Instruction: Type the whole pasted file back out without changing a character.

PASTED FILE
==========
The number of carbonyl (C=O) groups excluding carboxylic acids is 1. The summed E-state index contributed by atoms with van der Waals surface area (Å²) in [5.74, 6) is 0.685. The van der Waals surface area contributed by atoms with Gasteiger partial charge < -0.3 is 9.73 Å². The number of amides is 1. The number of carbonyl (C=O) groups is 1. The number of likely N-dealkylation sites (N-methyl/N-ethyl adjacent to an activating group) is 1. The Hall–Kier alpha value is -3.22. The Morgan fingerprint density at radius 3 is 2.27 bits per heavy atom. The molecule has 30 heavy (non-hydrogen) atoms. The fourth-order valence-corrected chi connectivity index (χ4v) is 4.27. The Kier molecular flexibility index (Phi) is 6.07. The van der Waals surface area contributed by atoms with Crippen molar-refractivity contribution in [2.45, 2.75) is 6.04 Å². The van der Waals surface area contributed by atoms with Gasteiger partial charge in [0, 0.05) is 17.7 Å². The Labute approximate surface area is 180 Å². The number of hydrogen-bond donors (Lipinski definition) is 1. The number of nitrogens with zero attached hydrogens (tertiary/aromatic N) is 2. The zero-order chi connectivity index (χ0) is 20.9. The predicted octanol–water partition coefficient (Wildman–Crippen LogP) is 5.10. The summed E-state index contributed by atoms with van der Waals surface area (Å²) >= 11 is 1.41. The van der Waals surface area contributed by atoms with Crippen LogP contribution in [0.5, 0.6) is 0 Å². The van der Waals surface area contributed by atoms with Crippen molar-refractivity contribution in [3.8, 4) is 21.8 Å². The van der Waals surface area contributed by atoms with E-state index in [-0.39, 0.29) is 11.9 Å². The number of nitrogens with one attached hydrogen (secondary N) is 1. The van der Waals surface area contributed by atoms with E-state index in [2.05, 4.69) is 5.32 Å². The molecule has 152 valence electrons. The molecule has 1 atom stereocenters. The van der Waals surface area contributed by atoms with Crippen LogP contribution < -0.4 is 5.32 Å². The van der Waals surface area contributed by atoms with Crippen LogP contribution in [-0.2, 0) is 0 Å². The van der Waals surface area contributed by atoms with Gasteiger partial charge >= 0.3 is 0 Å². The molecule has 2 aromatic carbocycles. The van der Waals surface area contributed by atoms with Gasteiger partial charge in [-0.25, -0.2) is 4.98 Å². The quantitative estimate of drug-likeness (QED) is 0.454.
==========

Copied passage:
The number of carbonyl (C=O) groups excluding carboxylic acids is 1. The summed E-state index contributed by atoms with van der Waals surface area (Å²) in [5.74, 6) is 0.685. The van der Waals surface area contributed by atoms with Gasteiger partial charge < -0.3 is 9.73 Å². The number of amides is 1. The number of carbonyl (C=O) groups is 1. The number of likely N-dealkylation sites (N-methyl/N-ethyl adjacent to an activating group) is 1. The Hall–Kier alpha value is -3.22. The Morgan fingerprint density at radius 3 is 2.27 bits per heavy atom. The molecule has 30 heavy (non-hydrogen) atoms. The fourth-order valence-corrected chi connectivity index (χ4v) is 4.27. The Kier molecular flexibility index (Phi) is 6.07. The van der Waals surface area contributed by atoms with Crippen molar-refractivity contribution in [2.45, 2.75) is 6.04 Å². The van der Waals surface area contributed by atoms with Gasteiger partial charge in [0, 0.05) is 17.7 Å². The Labute approximate surface area is 180 Å². The number of hydrogen-bond donors (Lipinski definition) is 1. The number of nitrogens with zero attached hydrogens (tertiary/aromatic N) is 2. The zero-order chi connectivity index (χ0) is 20.9. The predicted octanol–water partition coefficient (Wildman–Crippen LogP) is 5.10. The summed E-state index contributed by atoms with van der Waals surface area (Å²) >= 11 is 1.41. The van der Waals surface area contributed by atoms with Crippen LogP contribution in [0.5, 0.6) is 0 Å². The van der Waals surface area contributed by atoms with Crippen molar-refractivity contribution in [3.8, 4) is 21.8 Å². The van der Waals surface area contributed by atoms with E-state index in [-0.39, 0.29) is 11.9 Å². The number of nitrogens with one attached hydrogen (secondary N) is 1. The van der Waals surface area contributed by atoms with E-state index in [2.05, 4.69) is 5.32 Å². The molecule has 152 valence electrons. The molecule has 1 atom stereocenters. The van der Waals surface area contributed by atoms with Crippen LogP contribution < -0.4 is 5.32 Å². The van der Waals surface area contributed by atoms with Crippen LogP contribution in [-0.2, 0) is 0 Å². The van der Waals surface area contributed by atoms with Gasteiger partial charge >= 0.3 is 0 Å². The molecule has 2 aromatic carbocycles. The van der Waals surface area contributed by atoms with Gasteiger partial charge in [-0.25, -0.2) is 4.98 Å². The quantitative estimate of drug-likeness (QED) is 0.454.